• it will look like the real light is hitting it with all the right highlights, shadows,

  • and reflections. HDRI is either use to light the object or is a reference for VFX artists

  • when they light it on their own, using manually added lights, making a bunch of tweaks and

  • adjustments. How does that HDR help you when you're actually off of this crazy shoot day

  • and you have to make something from it?

  • If we've captured the light on that day and then we take that light, we put it into the

  • computer, we get immediate feedback without trying to guess. The HDR really helps at the

  • stage where we are realistically applying shaders and materials to emulate the marble.

  • Getting an accurate HDRI really quickly is what causes all that scrambling on shoot days.

  • The first HDRIs actually used stuff like this: gazing balls, Christmas ornaments, anything

  • that was round and shiny and could help them get a panorama. The idea is that the picture

  • of the gazing ball gets unwrapped into a 360 degree picture when you put it in the right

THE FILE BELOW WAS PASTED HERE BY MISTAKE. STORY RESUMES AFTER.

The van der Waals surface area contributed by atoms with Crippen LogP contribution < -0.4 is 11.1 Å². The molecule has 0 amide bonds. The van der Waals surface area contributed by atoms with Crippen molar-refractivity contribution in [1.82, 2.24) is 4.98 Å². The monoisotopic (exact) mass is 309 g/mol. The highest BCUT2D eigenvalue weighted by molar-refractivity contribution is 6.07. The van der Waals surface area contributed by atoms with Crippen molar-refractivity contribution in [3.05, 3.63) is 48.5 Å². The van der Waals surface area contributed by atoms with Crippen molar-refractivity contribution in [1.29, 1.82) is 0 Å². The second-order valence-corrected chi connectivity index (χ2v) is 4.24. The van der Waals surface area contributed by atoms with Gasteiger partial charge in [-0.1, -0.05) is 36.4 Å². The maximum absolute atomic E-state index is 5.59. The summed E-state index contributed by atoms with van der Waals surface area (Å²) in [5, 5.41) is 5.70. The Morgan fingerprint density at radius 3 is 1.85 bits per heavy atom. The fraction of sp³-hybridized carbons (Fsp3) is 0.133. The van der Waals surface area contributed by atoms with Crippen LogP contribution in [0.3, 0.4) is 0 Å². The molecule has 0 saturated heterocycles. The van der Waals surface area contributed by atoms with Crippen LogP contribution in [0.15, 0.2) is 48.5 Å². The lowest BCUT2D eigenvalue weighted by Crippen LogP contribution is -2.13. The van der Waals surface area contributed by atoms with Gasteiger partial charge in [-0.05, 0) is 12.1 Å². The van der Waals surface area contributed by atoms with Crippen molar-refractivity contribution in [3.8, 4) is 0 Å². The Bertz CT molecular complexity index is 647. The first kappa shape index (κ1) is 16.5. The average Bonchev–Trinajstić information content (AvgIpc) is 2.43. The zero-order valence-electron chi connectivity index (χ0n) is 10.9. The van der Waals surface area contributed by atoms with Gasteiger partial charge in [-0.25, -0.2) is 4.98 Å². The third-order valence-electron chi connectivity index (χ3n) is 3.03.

• software. I'm going to start taking some photos and that's going to help us capture all the

  • light in the scene and get it in this panorama. This reflective ball is one of three main

  • ways that people do it. Sometimes people will rotate their camera or use a lens that's really

  • wide. VFX supervisors like Leo might also use a 360 degree camera to snag these images

  • really quickly because they're in the middle of a hectic situation.

  • I use the Theta. It's a 360 camera and it's very small. So it's not intrusive. With the

  • Theta, usually it's a couple of seconds if you're doing a chrome ball. So you have to

  • set up a tripod, you have to put the ball down. That's a couple of minutes. This is

  • where the Theta makes all the difference in the world because it's such a tiny device

  • and you just plop it down and you get in and get out. When I'm just shooting bracketed

  • with the eight millimeter lens, probably a minute. Right between takes I get in and I

  • do as much as I can and then I get out of there. HDR is so mainstream now that I can

  • plop it into editing software and make an HDR photo.

  • I took some video without the chrome ball in it, so I put my 3D image in there. You

  • see, without the light, it looks fake. Add the HDRI though, and boom, suddenly it's like

  • it's there. Do you see the reflection of the trees or how the sun is glinting off of it?